How Women Continue to Contribute to the Church
According to Terry Polakovic of ENDOW
DENVER, Colorado, JULY 14, 2004 (Zenit) - A greater percentage of women are holding administrative positions in U.S. dioceses every year, according to a recent U.S. bishops study.
But Terry Polakovic, executive director of ENDOW (Educating on the Nature and Dignity of Women) for the Archdiocese of Denver, stresses that women have always played an important role as leaders in the Church -- at home, in parishes and in communities.
Polakovic outlined for us how John Paul II has called women to serve the Church in their own capacity, according to their vocation, gifts and "feminine genius."
Q: A recent study called for by the U.S. bishops' conference on Women in Society and in the Church found that, in 2002, women held 48.9% of diocesan administrative positions, compared with 51% of the executive, administrative, managerial and professional positions in the secular work force. What do you think accounts for this trend?
Polakovic: While I think the trend is positive, I don't think we should lose sight of the fact that women have always had leadership roles within the Church.
In many ways, we owe a great debt to the religious sisters who were pioneers in the fields of education, hospital administration, mission work, orphanages and other crucial social services. It is a widespread misconception that women have not played an integral part in the Church throughout its history.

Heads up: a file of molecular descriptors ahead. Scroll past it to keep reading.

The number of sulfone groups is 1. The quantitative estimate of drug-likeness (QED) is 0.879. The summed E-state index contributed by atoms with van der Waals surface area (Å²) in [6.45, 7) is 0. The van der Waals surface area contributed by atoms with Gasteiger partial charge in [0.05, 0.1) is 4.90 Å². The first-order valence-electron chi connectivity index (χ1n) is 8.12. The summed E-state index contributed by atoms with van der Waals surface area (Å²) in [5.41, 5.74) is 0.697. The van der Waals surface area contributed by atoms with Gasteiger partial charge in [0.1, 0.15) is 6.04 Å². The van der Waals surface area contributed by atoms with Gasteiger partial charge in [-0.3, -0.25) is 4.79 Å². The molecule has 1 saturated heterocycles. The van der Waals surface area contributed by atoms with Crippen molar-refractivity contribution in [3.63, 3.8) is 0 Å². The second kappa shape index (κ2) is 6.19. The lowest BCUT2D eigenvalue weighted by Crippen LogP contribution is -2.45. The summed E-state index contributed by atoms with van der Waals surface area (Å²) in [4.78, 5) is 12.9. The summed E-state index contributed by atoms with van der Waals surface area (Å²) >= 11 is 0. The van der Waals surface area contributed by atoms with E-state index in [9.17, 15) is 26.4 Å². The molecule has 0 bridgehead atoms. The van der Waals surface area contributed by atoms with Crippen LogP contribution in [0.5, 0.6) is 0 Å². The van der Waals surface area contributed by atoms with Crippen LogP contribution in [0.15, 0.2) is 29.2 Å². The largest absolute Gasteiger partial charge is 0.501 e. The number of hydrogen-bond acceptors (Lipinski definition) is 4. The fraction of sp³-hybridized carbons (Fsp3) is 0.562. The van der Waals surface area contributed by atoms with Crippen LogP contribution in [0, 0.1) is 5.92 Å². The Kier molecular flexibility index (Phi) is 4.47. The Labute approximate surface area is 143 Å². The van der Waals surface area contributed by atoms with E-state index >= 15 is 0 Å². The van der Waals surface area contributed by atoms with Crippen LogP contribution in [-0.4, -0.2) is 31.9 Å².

Still, this movement is inspiring. In his writings and reflections, John Paul II has called women to a greater involvement in the work force. In the Angelus reflections of 1995, he repeatedly reminds us that "without the contribution of women, society is less alive, culture impoverished and peace less stable."
He calls the Church to "ensure that the widest possible space is open to women in all areas of culture, economics, politics and ecclesial life itself." Similarly, he calls "the whole Church community to be willing to foster feminine participation in every way in its internal life."
The Holy Father's wisdom about the need for women's involvement in all realms of society has clearly been answered. In both the Church and in the secular work force, women have been given more opportunity to assume leadership positions. They have achieved advancement and greater presence in the fields of law, medicine, media, politics, business and science as never before in history.
The last 30 years have pushed women to be more career-minded and to search for a place of influence outside the home. This trend is obviously mirrored in the Church, as women have gotten more involved in administration, leadership and pastoral ministry around the world.
Q: What is the significance of having women in diocesan positions?